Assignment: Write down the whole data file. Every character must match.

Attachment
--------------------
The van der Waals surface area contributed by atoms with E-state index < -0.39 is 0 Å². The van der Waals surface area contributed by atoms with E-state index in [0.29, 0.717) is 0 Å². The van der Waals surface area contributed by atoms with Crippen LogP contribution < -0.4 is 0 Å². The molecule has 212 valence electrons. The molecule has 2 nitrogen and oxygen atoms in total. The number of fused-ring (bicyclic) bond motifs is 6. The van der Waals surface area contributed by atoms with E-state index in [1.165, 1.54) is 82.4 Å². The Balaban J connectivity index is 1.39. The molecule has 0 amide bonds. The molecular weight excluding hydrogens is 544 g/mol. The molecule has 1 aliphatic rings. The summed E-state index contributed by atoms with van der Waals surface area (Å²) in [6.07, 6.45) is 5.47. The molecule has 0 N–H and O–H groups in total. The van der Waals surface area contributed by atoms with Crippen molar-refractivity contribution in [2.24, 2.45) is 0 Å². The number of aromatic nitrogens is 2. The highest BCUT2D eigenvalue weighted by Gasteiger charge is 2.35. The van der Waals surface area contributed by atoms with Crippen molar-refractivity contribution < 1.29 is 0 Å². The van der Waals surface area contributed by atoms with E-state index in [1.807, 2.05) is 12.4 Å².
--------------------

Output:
The van der Waals surface area contributed by atoms with E-state index < -0.39 is 0 Å². The van der Waals surface area contributed by atoms with E-state index in [0.29, 0.717) is 0 Å². The van der Waals surface area contributed by atoms with Crippen LogP contribution < -0.4 is 0 Å². The molecule has 212 valence electrons. The molecule has 2 nitrogen and oxygen atoms in total. The number of fused-ring (bicyclic) bond motifs is 6. The van der Waals surface area contributed by atoms with E-state index in [1.165, 1.54) is 82.4 Å². The Balaban J connectivity index is 1.39. The molecule has 0 amide bonds. The molecular weight excluding hydrogens is 544 g/mol. The molecule has 1 aliphatic rings. The summed E-state index contributed by atoms with van der Waals surface area (Å²) in [6.07, 6.45) is 5.47. The molecule has 0 N–H and O–H groups in total. The van der Waals surface area contributed by atoms with Crippen molar-refractivity contribution in [2.24, 2.45) is 0 Å². The number of aromatic nitrogens is 2. The highest BCUT2D eigenvalue weighted by Gasteiger charge is 2.35. The van der Waals surface area contributed by atoms with Crippen molar-refractivity contribution < 1.29 is 0 Å². The van der Waals surface area contributed by atoms with E-state index in [1.807, 2.05) is 12.4 Å².